Another article addressed the barriers that come in the way of teaching in a multicultural setting. The article, Multiculturalism in Teaching Physical Education, talks about the attitudes Physical Education teachers have towards different cultures.  The authors give the example of the Development Model of Intercultural Sensitivity (Choi 15), that shows the six levels of cultural appreciation.  The first level is denial, this is the least accepting, and does not recognize cultural differences.  Level two is defense, at this stage one sees the differences, but views them negatively.  Levels three and four (minimization and acceptance) start to show the shift from discrimination to understanding.  In level five, adaptation, one is able to adapt behaviors to fit the norms of the opposite culture.  Lastly, level six is where we all strive to be, integration.  Here one is able to shift your personal frame of reference and integrate another culture into your own personal plan, for example, a physical education lesson plan that teaches folk dances relevant to that students culture.  Although it is great to respond to cultural diversity by changing the curriculum, a teacher must first adjust their own personal frame of reference and strive to reach Level Six: Integration to be one hundred percent accepting of all their students, and sensitive to their values and beliefs. 

Many studies have also been done to find the amount of value children put on physical education and physical activity.  In the article, Subjective task value in physical activity
participation: The perspective of Hong Kong schoolchildren, children were interviewed about their views towards Physical Education.  For the most part, the children did not put as much value on Physical Education as they did on academics.  In the discussion of the article, the authors suggested that Physical Education teachers should work hard to incorporate academic meaning into their lessons, that way it keeps the students interest.  They also expressed that if students are willing to excel in physical education, it will make them a well rounded individual, which will look better for future educational goals, like college and graduate school.  The professionals of Hong Kong are working hard to create this mentality in the Chinese population, hoping one day the culture will make physical activity one of their top priorities.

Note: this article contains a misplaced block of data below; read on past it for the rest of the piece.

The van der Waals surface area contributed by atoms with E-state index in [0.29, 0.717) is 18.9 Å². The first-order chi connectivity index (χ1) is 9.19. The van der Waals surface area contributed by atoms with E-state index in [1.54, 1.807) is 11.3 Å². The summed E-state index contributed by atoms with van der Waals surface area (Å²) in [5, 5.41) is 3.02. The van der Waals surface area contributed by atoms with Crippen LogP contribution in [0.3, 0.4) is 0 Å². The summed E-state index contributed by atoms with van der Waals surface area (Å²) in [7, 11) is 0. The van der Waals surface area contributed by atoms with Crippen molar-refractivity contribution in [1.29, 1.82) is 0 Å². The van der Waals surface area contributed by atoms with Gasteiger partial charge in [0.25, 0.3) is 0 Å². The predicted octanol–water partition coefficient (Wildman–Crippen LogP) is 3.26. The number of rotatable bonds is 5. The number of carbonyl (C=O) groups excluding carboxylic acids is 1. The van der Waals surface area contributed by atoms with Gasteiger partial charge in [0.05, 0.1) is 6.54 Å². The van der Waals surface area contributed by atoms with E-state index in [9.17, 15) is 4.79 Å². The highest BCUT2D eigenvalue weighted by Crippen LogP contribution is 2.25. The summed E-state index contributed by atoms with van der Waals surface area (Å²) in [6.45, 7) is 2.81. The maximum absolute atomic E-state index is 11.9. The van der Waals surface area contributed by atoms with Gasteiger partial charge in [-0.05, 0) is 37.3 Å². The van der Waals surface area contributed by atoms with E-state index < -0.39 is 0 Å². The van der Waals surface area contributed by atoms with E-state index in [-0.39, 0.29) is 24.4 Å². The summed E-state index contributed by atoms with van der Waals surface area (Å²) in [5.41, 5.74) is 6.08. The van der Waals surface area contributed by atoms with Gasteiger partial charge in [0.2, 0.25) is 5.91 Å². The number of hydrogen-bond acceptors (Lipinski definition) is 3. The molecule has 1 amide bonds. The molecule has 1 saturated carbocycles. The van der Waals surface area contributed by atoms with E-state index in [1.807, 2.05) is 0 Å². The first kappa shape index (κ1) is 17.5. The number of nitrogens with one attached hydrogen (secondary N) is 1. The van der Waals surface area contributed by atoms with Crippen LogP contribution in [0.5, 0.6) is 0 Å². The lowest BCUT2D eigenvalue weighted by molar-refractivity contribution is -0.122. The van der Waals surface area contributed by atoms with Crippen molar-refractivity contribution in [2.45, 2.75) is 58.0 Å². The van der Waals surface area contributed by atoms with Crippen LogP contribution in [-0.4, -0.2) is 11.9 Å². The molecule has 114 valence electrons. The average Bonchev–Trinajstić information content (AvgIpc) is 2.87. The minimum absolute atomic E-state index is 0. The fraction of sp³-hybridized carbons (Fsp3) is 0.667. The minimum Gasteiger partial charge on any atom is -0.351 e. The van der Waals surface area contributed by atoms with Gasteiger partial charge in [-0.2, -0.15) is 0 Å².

Much research has been done on using culturally relevant pedagogy, providing us with tools and strategies which can assist the physical education teachers to become culturally responsive teachers.

The Philippine “Hip Hop Stick Dance” by Lisa Lewis introduces the Philippine folk dance,
Tinikling, and the Philipino martial arts, Arnis. The two are combined to create Hip Hop Sticks
Dance, an activity which incorporates a contemporary combination of rhythm, dance, and fitness
activity. With the usage of modern hip hop music, this activity has been found beneficial for the
nondancers to have the opportunity to perform a traditional Asian folk dance with the modern
culture they are very familiar with. This activity addresses several national dance standards and
physical education standards.